uninterest


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un·in·ter·est

 (ŭn-ĭn′trĭst, -tər-ĭst, -trĕst′)
n.
Lack of interest or concern; indifference.

uninterest

(ʌnˈɪntrəst; ʌnˈɪntərɛst)
n
no interest or a lack of interest
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References in classic literature ?
Bennett looked at him with the triple-ringed uninterest of the creed that lumps nine-tenths of the world under the title of 'heathen'.
As the author argues: "The frayed relationship with White Rock was almost certainly a factor contributing to Blaine's relative uninterest in the war and specifically the Canadian war effort" (p.
The island mirrors the uninterest in transformation effected in its
In particular he was struck by the uninterest of American economists in real society and real people.
After years of uninterest, South Africa is starting to gear up for a move towards renewable energy and many projects are in the pipeline.
Like Phillips, I suspect that something interesting lies in the seed of uninterest, in the position of those who do not share the assumptions of this sexual world.
On the other hand, if nonresponses bear no relation to de facto risk screening and are merely a product of commercial decisions, uninterest, or disorganization, then nonresponses cannot be regarded as evidence of a functioning regulatory system.
A likely reason for this wall of uninterest on so many important issues is that the disasters involved are often bipartisan in nature, with both Democrats and Republicans being culpable and therefore equally eager to hide their mistakes.
so much as the bored uninterest of the other young people" (xxx), and Boulukos agrees that the "dead silence" "is not the silence of shock or hostility, but the silence of indifference, or a failure of moral engagement, on the part of the younger generation of Bertrams" (5).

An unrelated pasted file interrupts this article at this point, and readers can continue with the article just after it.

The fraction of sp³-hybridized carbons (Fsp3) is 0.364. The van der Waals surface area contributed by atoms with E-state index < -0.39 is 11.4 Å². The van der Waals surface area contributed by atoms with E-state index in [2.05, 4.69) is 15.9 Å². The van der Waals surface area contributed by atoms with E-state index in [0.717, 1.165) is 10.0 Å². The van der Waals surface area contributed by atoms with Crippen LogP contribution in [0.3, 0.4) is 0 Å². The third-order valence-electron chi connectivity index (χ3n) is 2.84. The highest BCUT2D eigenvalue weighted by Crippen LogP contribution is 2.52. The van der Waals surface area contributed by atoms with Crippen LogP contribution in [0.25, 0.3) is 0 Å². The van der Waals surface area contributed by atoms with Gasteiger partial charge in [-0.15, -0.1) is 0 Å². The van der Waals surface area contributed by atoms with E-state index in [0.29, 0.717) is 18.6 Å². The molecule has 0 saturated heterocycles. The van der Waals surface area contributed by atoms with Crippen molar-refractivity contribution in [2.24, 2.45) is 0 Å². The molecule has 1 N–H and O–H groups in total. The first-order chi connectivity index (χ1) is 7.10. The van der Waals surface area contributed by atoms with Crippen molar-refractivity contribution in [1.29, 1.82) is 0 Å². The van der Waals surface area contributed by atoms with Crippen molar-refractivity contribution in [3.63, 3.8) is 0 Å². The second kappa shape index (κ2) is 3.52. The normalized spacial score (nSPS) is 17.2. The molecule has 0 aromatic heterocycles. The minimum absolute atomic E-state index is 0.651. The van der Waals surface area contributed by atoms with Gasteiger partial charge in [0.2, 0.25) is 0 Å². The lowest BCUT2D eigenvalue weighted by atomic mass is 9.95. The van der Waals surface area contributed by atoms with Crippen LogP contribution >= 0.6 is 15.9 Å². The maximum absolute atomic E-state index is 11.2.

The report sums up the Bowdoin curriculum of equal courses as having a certain "flatness" and tending toward "entropy," where faculty and students share the undemanding practice of self-expression, and the uninterest in teaching of the former joins with the uninterest in learning of the latter.
It focuses upon the censor's shifting position towards the staged portrayal and discussion of homosexuality, and describes his struggles with theatre makers and managers who were actively seeking to subvert and circumvent his authority, as well as revealing that the Lord Chamberlain was frustrated by the government's uninterest in reforms to the system.
In their own work, Rose et-al argue that both approaches are "flawed in their uninterest in the human", and propose instead that more attention be paid "to (at least) three aspects of human feeling: the feel of buildings, feeling in buildings, and feelings about buildings" (page 334, original emphasis).